October 2, 2023

Accelerating Product Development

5 Techniques to Accelerate Product Development

Alexey Kulakov is Co-founder, CEO at JetStyle and Co-founder and Chief Product Officer of Rideró (est. 2014), a self-publishing platform. 

Working as an expert and mentor in corporate accelerators, Alexey has collected a set of practices that help him and companies he works with to stay on track of their product development path. These are both specific tools you can implement in your work, and concepts that you need to have a clear understanding of. All of these ideas pertain to the philosophy of the product development approach. Gladly sharing 5 of them with you: 

1. Critical Review of Business Ideas 

Not every business idea is a good product idea. What are the criteria of a concept that can grow to become a digital product? First of all, it should be related to an already existing process. Ideally, your product is supposed to improve a process and make it more effective. In other words, you need to have specific knowledge about your customers and their motivation to purchase items or use services. 

At this point, you’ll have to filter your idea through a set of questions, related to either your potential profits, marketing costs or customer value. If an entrepreneur finds answers to these questions listed below, it will be easier to confirm the idea that the product is worth getting involved. 

  1. Do you have a clear understanding of what you’ll gain if you start this business? 

If you decide to work in a stagnating niche, you are doomed to fail. If you want to open up a new niche, you will have to spend lots and lots of resources. If you don’t understand the growth factors, it will slow down the development process. So make sure you check out the following points: 

  • The market is not too crowded. 
  • You know its structure (aware of the client segments). 
  • You found a developing niche.
  • You know what the growth drivers are. 
  1. Do the sales pay off? 

On this level, you’ll have to experiment and see that: 

  • You found the value that people want and cannot have (yet). 
  • You proved that you can deliver what you have promised. 
  • You found a sales channel.
  • You confirmed that you scale profit rather than the losses. Here, you might find unit economics useful; read our blog to learn about this method of estimating business effectiveness and use our calculator). 
  1. Do we deliver value to our customers? 

This set of check-out points helps us keep track of why we started our product development process in the first place: 

  • There is proof that people change how they behave. 
  • They purchase again and bring their friends and family. 
  • They are happy about the change your product brings. 
  1. Do we have a well-coordinated team that develops using their experience? 

What does it mean?

  • They ‘use’ each other to improve their thinking processes. 
  • They are quick to delegate and share responsibility. 
  • They help each other. 
  • They are predictable. 
  • Roles within the team are well balanced. 

2. Time-travel For Your Benefit 

We’re used to creating solutions and plans that move us forward, from the past into the future. This way makes sense, however, quite often it provides us with typical and common solutions, with practices that everybody has done for a thousand years. If you’re looking for something unexpectedly effective and brand new, do the opposite.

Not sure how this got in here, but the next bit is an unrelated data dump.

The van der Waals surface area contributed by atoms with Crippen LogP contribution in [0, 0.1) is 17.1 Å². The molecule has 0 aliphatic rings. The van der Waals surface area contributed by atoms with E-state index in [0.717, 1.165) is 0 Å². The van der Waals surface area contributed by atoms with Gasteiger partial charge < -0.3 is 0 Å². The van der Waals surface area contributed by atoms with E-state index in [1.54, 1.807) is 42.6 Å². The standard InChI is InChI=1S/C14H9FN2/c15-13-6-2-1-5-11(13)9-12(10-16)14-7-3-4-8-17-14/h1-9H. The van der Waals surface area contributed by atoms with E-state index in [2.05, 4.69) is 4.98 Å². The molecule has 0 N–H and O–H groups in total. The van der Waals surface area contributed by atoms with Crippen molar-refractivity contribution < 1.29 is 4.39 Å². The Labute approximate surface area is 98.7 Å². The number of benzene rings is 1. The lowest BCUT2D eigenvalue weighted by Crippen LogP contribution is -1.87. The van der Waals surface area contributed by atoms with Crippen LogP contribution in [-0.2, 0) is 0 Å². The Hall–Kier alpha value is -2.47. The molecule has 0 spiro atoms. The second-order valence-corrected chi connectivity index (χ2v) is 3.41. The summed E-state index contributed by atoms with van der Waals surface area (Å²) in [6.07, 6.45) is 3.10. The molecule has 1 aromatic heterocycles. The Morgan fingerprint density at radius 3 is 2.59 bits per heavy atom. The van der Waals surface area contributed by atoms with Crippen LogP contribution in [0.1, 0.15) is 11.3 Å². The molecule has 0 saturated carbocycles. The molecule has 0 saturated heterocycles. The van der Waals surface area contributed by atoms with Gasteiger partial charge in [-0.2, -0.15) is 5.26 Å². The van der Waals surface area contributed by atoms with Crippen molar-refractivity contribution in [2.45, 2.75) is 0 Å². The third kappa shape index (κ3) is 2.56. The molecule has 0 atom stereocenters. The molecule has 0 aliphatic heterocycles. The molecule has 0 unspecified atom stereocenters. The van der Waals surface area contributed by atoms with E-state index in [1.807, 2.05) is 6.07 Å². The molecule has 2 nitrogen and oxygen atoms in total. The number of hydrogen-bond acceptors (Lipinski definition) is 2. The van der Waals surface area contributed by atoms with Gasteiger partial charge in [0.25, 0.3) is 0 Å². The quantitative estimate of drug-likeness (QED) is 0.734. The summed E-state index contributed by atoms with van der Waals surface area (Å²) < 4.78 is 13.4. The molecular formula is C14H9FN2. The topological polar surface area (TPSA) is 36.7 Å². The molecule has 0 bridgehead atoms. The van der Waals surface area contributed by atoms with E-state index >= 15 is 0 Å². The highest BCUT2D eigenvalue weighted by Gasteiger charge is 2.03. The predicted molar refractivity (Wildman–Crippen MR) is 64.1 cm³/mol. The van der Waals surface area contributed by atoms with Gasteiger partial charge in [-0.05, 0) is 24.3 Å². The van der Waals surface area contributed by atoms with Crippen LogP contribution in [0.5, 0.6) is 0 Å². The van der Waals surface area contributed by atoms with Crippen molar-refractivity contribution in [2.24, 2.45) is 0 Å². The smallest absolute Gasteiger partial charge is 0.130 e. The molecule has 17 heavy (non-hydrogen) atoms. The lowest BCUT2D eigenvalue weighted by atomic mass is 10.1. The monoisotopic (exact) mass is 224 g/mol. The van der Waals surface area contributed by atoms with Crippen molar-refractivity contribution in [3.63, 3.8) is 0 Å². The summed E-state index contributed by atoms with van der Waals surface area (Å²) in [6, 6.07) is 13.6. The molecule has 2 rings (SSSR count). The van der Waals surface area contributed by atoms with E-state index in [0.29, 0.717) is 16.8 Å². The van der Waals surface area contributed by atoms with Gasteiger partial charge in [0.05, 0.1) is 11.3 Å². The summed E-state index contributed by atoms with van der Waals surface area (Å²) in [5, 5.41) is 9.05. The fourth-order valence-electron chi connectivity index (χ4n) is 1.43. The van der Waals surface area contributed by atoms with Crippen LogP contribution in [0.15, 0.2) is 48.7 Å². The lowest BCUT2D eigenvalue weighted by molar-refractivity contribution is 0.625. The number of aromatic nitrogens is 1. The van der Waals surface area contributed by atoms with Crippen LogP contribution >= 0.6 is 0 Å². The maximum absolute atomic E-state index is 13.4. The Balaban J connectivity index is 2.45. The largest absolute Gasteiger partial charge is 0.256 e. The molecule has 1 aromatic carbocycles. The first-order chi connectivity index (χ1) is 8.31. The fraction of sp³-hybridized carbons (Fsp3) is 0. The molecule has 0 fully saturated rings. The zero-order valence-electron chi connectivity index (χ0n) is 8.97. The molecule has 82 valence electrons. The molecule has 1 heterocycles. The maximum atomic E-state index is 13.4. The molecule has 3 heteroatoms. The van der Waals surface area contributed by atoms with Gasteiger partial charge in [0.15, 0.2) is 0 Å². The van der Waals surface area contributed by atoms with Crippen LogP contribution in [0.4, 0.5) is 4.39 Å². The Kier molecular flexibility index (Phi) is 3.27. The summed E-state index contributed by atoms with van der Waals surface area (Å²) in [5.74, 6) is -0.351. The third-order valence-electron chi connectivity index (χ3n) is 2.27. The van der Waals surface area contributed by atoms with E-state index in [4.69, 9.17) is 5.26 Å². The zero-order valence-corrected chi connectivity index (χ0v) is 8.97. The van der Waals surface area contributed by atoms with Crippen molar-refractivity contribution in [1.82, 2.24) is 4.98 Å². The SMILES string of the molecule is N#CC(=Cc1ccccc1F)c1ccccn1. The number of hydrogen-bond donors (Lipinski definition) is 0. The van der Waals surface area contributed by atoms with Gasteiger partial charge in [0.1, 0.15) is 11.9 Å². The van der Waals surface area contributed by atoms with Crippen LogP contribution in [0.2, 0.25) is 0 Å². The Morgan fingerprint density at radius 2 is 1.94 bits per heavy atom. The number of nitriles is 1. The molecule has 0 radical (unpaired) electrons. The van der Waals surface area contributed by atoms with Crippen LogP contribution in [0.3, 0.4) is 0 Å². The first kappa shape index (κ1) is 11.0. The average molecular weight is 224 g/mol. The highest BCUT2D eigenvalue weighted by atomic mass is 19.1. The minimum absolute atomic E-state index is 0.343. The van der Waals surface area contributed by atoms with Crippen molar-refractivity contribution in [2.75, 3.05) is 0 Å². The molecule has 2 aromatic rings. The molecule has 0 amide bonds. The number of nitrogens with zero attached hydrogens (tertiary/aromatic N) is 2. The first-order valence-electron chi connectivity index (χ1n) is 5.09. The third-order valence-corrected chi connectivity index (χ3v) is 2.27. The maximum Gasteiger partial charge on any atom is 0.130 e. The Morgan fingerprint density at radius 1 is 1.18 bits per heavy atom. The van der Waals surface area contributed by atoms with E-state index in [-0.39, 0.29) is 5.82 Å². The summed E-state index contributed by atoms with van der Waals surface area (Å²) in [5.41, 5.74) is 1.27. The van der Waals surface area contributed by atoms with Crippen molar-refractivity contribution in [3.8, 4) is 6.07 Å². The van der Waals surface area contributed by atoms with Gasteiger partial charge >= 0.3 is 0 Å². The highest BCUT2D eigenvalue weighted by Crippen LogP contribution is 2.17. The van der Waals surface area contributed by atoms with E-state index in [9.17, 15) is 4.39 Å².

Hop on the time traveling train and get off on the final stop, at the very happy ending of your venture. Where you’ve already managed to find the perfect balance between your effort, costs and profits. What do you see there? What kind of experience have you managed to create? What do your customers feel while they use your product? What’s their motivation to come back to you? After you’ve found answers to these questions, take a look at the state of your business that drove you to this success. As a result, step by step you move to ‘today’ - and see what you need to achieve in order to reach the state where your product delivers value to customers and you get profit out of it

On your journey to where you expect to achieve success you learn what kind of experience you want to create. Even if the experiment ideas you elicited during this exercise turn out to be a failure, don’t worry. With proper analysis, they give you valuable insights that will steer your product development journey forward.

3. ‘Black Box’ canvas 

I use canvases a lot, though I’m not a big fan of them. It sounds controversial, but let me explain. They are a great way to enhance your entrepreneurial thinking. However, they seem to simplify your mental processes too much. People may think that all it takes to create a business model is simply fill in a relevant canvas; this activity, however, often turns out to be pretty useless. 

Canvases can be a great way to customize your entrepreneurial thinking. I combined a few of my favorite tools and created my own one; it’s called the Black Box method. This term initially comes from cybernetics: a system is viewed in terms of its inputs and outputs without any information of how it works from inside. This idea applies well to product development. 

The Black box method highlights the core factor of your business effectiveness: whether your business has a potential to change people’s behavior. If you stick to this idea, it will not let you steer away from your main goal: change people’s lives for the better. Otherwise, the whole process is just a waste of a canvas form. This idea is crucial because it makes your work meaningful. Also, because people are willing to pay money for something only if they truly believe it will change their lives. This goal is egoistic yet extremely rational.